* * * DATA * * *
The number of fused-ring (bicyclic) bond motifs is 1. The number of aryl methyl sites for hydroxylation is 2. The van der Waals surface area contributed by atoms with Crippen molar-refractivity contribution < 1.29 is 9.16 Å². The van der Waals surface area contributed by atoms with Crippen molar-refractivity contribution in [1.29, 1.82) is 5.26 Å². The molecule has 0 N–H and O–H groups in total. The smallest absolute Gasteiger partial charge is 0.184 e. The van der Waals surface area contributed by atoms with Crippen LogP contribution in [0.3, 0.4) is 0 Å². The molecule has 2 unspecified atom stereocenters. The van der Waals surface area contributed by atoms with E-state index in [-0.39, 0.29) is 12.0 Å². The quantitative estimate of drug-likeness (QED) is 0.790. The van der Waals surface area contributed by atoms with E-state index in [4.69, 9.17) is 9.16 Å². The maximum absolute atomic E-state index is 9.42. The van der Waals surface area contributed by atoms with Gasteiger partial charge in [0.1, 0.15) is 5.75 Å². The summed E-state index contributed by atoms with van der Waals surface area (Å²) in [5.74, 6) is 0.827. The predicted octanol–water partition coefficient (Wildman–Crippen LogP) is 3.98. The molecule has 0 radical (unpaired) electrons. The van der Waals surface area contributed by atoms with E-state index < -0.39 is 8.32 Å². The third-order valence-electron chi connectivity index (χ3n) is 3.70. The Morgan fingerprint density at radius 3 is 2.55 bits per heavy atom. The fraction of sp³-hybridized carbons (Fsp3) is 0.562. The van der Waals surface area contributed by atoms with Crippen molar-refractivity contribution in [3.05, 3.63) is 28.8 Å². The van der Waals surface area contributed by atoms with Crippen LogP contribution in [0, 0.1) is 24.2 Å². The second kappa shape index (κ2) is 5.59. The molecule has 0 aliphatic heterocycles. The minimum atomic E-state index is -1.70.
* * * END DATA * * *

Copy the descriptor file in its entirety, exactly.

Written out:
The number of fused-ring (bicyclic) bond motifs is 1. The number of aryl methyl sites for hydroxylation is 2. The van der Waals surface area contributed by atoms with Crippen molar-refractivity contribution < 1.29 is 9.16 Å². The van der Waals surface area contributed by atoms with Crippen molar-refractivity contribution in [1.29, 1.82) is 5.26 Å². The molecule has 0 N–H and O–H groups in total. The smallest absolute Gasteiger partial charge is 0.184 e. The van der Waals surface area contributed by atoms with Crippen LogP contribution in [0.3, 0.4) is 0 Å². The molecule has 2 unspecified atom stereocenters. The van der Waals surface area contributed by atoms with E-state index in [-0.39, 0.29) is 12.0 Å². The quantitative estimate of drug-likeness (QED) is 0.790. The van der Waals surface area contributed by atoms with E-state index in [4.69, 9.17) is 9.16 Å². The maximum absolute atomic E-state index is 9.42. The van der Waals surface area contributed by atoms with Gasteiger partial charge in [0.1, 0.15) is 5.75 Å². The summed E-state index contributed by atoms with van der Waals surface area (Å²) in [5.74, 6) is 0.827. The predicted octanol–water partition coefficient (Wildman–Crippen LogP) is 3.98. The molecule has 0 radical (unpaired) electrons. The van der Waals surface area contributed by atoms with E-state index < -0.39 is 8.32 Å². The third-order valence-electron chi connectivity index (χ3n) is 3.70. The Morgan fingerprint density at radius 3 is 2.55 bits per heavy atom. The fraction of sp³-hybridized carbons (Fsp3) is 0.562. The van der Waals surface area contributed by atoms with Crippen molar-refractivity contribution in [3.05, 3.63) is 28.8 Å². The van der Waals surface area contributed by atoms with Crippen LogP contribution in [0, 0.1) is 24.2 Å². The second kappa shape index (κ2) is 5.59. The molecule has 0 aliphatic heterocycles. The minimum atomic E-state index is -1.70.